All the turtle carcasses was found tied together. Pic courtesy of NST reader.

SEMPORNA: Another seven turtle carcasses, with their stomach exposed, were found floating in waters near the popular Mabul island, last night.

The 10pm discovery was made by a group of islanders, who pulled the carcasses to a secluded area away from a resort to avoid drawing attention.

All the carcasses were found tied together and believed to have drifted to the Mabul waters.

The shocking discovery was streamed on Facebook Live by a user Joe Strazz. The footage showed a group of men on a boat inspecting and pulling the carcasses, while expressing their dismay over the incident.

The turtle carcasses was found floating at sea near the Mabul island. Pic courtesy of NST reader.

Based on the conversation on the boat, the turtles were spotted stuck to the pillar of Billabong Scuba Homestay’s jetty. The group also counted the seven carcasses, noting there was another that slipped away.

“We are trying to bring these carcasses away from the island so they will not get stuck at the stilt houses and resorts (on Mabul). We are not sure what to do with these, but we are just pulling them towards the open sea.

“We are going to mark the area and will survey other sites to see if there are any more carcasses. The turtles are spotted by one of the tourists, who immediately informed us,” said the videographer to his audience.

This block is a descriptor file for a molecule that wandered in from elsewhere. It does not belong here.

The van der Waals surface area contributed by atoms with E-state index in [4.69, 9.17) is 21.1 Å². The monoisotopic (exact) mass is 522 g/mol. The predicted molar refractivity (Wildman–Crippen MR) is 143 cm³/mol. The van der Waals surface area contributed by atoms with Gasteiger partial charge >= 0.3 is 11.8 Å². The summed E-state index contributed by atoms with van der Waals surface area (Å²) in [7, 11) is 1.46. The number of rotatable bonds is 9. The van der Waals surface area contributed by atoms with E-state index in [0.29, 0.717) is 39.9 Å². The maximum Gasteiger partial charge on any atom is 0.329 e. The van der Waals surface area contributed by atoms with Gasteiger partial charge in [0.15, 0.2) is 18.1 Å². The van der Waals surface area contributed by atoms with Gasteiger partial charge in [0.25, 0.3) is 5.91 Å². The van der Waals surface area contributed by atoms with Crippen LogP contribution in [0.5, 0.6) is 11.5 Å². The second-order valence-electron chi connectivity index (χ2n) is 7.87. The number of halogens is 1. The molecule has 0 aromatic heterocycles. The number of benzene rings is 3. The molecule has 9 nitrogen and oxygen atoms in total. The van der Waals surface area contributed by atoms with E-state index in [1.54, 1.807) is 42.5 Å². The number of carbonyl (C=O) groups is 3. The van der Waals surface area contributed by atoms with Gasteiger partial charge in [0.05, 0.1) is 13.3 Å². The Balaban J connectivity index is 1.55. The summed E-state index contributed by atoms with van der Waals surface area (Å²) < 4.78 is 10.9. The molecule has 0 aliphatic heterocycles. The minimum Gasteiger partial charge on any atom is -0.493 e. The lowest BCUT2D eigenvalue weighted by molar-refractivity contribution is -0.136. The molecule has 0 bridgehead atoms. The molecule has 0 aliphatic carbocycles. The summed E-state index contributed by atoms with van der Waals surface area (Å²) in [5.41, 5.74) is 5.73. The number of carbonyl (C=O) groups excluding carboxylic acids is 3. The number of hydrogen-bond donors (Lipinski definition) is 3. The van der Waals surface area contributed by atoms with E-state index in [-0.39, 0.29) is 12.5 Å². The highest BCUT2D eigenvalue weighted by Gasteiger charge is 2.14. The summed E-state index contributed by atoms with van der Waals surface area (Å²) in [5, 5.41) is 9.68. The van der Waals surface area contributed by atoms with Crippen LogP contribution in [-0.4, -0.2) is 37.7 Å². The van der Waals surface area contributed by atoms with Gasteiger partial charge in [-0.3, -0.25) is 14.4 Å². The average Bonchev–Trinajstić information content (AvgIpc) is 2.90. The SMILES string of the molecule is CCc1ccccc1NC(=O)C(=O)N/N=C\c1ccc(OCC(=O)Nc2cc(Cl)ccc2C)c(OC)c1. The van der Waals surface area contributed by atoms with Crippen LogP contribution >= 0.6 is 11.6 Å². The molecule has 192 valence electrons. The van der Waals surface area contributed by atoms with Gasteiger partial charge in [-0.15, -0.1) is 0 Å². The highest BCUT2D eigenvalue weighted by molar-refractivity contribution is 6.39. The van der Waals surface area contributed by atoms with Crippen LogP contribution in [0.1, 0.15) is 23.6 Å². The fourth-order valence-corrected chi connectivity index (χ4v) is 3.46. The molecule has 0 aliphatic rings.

At one point he mentioned the presence of police, noting they were not supposed to go to the sea as it was curfew hour and that they had not reported the findings to the authority.

Meanwhile, Sabah Wildlife Department director Augustine Tuuga said the department was alerted of the incident this morning.

“We have sent a wildlife team to the island to retrieve the carcasses and conduct an investigation. I have also instructed all district wildlife offices to conduct massive operations against turtle poaching,” he said.

Early this week, the wildlife team had also responded to a viralled photo of eight mutilated turtle carcasses on Pulau Bum Bum off Semporna.

Upon arriving at the site on Thursday, the team only found one carcass while others were believed to have been washed away.

The team, however, made a shocking discovery when they spotted 100 bones from dead sea turtle carcasses scattered in the bushes near Kampung Pantau-Pantau, Kampung Amboh-Amboh and Kampung Sampolan on the island.

Tuuga had said initial investigations reveal the turtles may have been poached by the Bajau Laut or Pala’u community, sea gypsies who roam the seas, as they have been seen in the areas previously.